Forum for Science, Industry and Business

Sponsored by:     3M 
Search our Site:

 

Contrasting patterns of malaria drug resistance found between humans and mosquitoes

16.11.2011
A study conducted by researchers at the Johns Hopkins Malaria Research Institute and their Zambian colleagues detected contrasting patterns of drug resistance in malaria-causing parasites taken from both humans and mosquitoes in rural Zambia.

Parasites found in human blood samples showed a high prevalence for pyrimethamine-resistance, which was consistent with the class of drugs widely used to treat malaria in the region.

However, parasites taken from mosquitoes themselves had very low prevalence of pyrimethamine-resistance and a high prevalence of cycloguanil-resistant mutants indicating resistance to a newer class of antimalaria drug not widely used in Zambia. The findings are published November 7 in the online edition of the journal PNAS and will be discussed at the November 16 seminar, "The Forever War: Malaria versus the World," held in New York City by the Johns Hopkins Bloomberg School of Public Health and the New York Academy of Sciences.

Surveillance for drug-resistant parasites in human blood is a major effort in malaria control. Malaria in humans is caused by the parasite Plasmodium falciparum, which is spread from person to person through the feeding of the Anopheles mosquito. Over time, through repeated exposure to medications, the parasites can become less susceptible to drugs used to treat malaria infection, limiting their effectiveness.

"This contrast in resistance factors was a big surprise to us," said Peter Agre, MD, an author of the study and director of the Johns Hopkins Malaria Institute. "The contrast raises many questions, but we suspect that the malaria parasite can bear highly host-specific drug-resistant polymorphisms, most likely reflecting very different selection preferences between humans and mosquitos."

For the study, Sungano Mharakurwa, PhD, lead author and senior research associate with the Johns Hopkins Malaria Research Institute in Macha, Zambia, conducted a DNA analysis of P. falciparum found in human blood samples to those found in mosquitoes collected inside homes in rural Zambia. In samples taken from human blood, pyrimethamine-resistant mutations were greater than 90 percent and between 30 percent to 80 percent for other polymorphisms. Mutations of cycloguanil-resistance were 13 percent.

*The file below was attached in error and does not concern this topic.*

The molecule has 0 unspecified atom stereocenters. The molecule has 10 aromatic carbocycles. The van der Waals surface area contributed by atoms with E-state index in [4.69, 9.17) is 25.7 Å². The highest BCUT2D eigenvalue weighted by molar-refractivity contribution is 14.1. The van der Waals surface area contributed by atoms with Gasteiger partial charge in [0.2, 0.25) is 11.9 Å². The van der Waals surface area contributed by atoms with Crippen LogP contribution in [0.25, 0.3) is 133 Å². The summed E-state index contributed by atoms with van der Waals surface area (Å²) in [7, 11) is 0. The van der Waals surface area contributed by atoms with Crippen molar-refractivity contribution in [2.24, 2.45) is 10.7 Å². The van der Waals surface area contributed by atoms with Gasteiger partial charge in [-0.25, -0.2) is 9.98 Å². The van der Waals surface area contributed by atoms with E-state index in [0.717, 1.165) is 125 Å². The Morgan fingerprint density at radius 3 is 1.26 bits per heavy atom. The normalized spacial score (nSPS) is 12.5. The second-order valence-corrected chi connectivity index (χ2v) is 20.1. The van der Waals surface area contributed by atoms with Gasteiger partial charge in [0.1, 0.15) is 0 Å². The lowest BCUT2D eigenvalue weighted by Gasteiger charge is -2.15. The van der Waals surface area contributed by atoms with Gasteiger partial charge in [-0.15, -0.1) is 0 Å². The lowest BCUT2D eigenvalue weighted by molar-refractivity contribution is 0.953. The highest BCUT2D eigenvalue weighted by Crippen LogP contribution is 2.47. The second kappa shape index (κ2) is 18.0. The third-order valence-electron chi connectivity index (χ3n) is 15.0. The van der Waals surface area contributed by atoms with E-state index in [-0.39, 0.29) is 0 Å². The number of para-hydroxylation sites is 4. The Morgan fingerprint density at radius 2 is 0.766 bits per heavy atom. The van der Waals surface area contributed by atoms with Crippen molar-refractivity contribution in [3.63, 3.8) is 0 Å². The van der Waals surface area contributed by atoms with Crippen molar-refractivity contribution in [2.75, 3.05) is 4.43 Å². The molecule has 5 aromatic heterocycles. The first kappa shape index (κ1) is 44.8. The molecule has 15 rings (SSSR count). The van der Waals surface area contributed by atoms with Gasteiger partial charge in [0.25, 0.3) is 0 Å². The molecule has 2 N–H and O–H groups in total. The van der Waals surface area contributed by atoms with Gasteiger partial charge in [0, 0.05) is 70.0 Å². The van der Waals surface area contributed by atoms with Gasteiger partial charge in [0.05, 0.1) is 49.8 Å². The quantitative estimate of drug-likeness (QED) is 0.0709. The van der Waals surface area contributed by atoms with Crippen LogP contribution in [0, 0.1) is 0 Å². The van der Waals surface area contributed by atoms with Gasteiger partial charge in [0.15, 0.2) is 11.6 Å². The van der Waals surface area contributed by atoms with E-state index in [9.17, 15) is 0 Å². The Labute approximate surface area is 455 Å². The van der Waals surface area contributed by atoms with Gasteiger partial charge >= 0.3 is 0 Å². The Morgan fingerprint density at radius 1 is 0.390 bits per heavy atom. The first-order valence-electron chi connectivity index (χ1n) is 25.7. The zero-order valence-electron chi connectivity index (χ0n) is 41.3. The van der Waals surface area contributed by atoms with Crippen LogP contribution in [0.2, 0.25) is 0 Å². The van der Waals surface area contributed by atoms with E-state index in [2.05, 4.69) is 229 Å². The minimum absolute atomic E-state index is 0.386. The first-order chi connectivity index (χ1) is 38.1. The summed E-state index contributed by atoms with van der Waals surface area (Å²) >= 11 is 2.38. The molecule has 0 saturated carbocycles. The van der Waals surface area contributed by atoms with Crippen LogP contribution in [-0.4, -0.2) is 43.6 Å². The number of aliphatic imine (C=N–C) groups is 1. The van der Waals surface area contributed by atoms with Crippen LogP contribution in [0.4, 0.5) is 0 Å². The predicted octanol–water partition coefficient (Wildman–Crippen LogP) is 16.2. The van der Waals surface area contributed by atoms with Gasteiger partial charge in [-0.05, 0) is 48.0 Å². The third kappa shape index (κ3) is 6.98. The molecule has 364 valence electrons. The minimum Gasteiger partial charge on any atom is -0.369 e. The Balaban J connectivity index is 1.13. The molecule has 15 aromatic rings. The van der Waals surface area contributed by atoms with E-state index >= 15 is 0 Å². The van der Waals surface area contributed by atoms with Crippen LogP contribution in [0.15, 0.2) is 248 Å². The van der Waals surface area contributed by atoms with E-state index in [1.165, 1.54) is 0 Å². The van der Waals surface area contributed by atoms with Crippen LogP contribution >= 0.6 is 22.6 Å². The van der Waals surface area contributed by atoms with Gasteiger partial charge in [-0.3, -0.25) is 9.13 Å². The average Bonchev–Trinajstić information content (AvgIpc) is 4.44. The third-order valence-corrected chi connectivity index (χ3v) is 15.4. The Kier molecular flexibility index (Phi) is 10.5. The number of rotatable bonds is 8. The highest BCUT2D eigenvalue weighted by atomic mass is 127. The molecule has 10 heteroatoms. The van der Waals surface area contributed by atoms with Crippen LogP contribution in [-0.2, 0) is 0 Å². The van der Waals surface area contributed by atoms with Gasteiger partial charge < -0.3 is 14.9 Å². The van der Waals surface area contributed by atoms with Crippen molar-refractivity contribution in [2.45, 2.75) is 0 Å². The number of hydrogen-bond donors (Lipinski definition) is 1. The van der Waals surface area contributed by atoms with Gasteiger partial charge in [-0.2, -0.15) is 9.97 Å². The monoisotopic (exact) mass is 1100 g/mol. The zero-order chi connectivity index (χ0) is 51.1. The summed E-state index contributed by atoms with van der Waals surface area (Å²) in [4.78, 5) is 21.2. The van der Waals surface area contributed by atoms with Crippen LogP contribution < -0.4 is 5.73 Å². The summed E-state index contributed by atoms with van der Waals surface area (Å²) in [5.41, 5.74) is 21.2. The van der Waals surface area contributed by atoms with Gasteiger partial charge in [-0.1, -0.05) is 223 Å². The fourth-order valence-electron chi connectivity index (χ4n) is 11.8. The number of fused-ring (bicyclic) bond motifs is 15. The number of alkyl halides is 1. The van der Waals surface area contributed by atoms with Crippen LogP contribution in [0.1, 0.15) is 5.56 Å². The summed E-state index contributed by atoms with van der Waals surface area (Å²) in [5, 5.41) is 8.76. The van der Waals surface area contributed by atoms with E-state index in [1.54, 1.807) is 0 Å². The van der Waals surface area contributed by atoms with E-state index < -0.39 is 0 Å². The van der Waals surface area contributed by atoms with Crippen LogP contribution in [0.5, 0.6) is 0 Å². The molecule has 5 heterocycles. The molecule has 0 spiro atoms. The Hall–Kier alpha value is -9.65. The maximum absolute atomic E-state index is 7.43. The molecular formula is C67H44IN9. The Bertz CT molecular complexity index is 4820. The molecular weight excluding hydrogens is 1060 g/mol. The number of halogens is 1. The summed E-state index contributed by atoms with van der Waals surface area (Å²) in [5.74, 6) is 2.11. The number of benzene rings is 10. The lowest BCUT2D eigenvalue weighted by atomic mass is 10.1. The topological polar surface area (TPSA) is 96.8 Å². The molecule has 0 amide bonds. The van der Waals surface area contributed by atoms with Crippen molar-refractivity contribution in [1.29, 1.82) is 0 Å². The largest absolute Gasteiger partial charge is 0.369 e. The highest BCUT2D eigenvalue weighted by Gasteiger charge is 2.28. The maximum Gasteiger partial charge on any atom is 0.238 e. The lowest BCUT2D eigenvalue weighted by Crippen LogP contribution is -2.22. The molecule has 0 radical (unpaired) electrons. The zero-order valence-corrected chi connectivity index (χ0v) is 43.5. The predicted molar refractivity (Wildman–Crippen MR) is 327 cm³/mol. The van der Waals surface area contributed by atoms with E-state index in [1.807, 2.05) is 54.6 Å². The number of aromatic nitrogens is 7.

For parasites found in the mosquito midgut, cycloguanil-resistant mutants were at 90 percent while pyrimethamine-resistant mutants were detected between 2 percent and 12 percent.

"Our study indicates that mosquitoes exert an independent selection on drug resistant parasites—a finding that has not previously been noticed. If confirmed in other malaria endemic regions, it suggests an explanation for why drug resistance may appear so rapidly," said Mharakurwa.

Worldwide, malaria afflicts more than 225 million people. Each year, the disease kills approximately 800,000, many of whom are children living in Africa.

Authors of "Malaria antifolate resistance with contrasting Plasmodium falciparum dihydrofolate reductase (DHFR) polymorphisms in humans and Anopheles mosquitoes" are Sungano Mharakurwa, Taida Kumwenda, Mtawa A. P. Mkulama, Mulenga Musapa, Sandra Chishimba, Clive J. Shiff, David J. Sullivan, Philip E. Thuma, Kun Liu and Peter Agre.

The Johns Hopkins Malaria Research Institute is a state-of-the-art research facility at the Johns Hopkins Bloomberg School of Public Health. It focuses on a broad program of basic science research to treat and control malaria, develop a vaccine and find new drug targets to prevent and cure this deadly disease.

Funding was provided by the Johns Hopkins Malaria Research Institute, the Bill & Melinda Gates Foundation and the National Institutes of Health.

Tim Parsons | EurekAlert!
Further information:
http://www.jhsph.edu

More articles from Studies and Analyses: